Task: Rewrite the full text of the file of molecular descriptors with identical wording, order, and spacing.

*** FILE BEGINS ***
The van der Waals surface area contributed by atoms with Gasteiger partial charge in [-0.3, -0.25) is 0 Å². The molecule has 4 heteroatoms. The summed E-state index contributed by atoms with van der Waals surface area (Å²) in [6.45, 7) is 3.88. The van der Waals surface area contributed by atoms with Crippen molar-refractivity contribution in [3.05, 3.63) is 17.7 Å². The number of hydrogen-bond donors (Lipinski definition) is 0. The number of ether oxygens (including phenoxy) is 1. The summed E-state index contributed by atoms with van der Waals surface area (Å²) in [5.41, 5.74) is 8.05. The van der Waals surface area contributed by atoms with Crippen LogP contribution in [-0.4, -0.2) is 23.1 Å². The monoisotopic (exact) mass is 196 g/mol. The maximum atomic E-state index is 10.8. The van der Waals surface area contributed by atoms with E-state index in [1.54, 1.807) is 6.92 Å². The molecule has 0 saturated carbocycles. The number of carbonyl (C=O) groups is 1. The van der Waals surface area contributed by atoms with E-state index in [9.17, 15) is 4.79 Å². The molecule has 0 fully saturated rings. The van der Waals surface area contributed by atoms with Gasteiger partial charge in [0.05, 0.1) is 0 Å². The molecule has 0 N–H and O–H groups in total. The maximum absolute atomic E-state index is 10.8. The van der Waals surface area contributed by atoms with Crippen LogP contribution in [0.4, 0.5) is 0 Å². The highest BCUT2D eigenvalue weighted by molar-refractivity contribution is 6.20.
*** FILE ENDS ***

The van der Waals surface area contributed by atoms with Gasteiger partial charge in [-0.3, -0.25) is 0 Å². The molecule has 4 heteroatoms. The summed E-state index contributed by atoms with van der Waals surface area (Å²) in [6.45, 7) is 3.88. The van der Waals surface area contributed by atoms with Crippen molar-refractivity contribution in [3.05, 3.63) is 17.7 Å². The number of hydrogen-bond donors (Lipinski definition) is 0. The number of ether oxygens (including phenoxy) is 1. The summed E-state index contributed by atoms with van der Waals surface area (Å²) in [5.41, 5.74) is 8.05. The van der Waals surface area contributed by atoms with Crippen LogP contribution in [-0.4, -0.2) is 23.1 Å². The monoisotopic (exact) mass is 196 g/mol. The maximum atomic E-state index is 10.8. The van der Waals surface area contributed by atoms with E-state index in [1.54, 1.807) is 6.92 Å². The molecule has 0 saturated carbocycles. The number of carbonyl (C=O) groups is 1. The van der Waals surface area contributed by atoms with E-state index in [9.17, 15) is 4.79 Å². The molecule has 0 fully saturated rings. The van der Waals surface area contributed by atoms with Gasteiger partial charge in [0.05, 0.1) is 0 Å². The molecule has 0 N–H and O–H groups in total. The maximum absolute atomic E-state index is 10.8. The van der Waals surface area contributed by atoms with Crippen LogP contribution in [0.4, 0.5) is 0 Å². The highest BCUT2D eigenvalue weighted by molar-refractivity contribution is 6.20.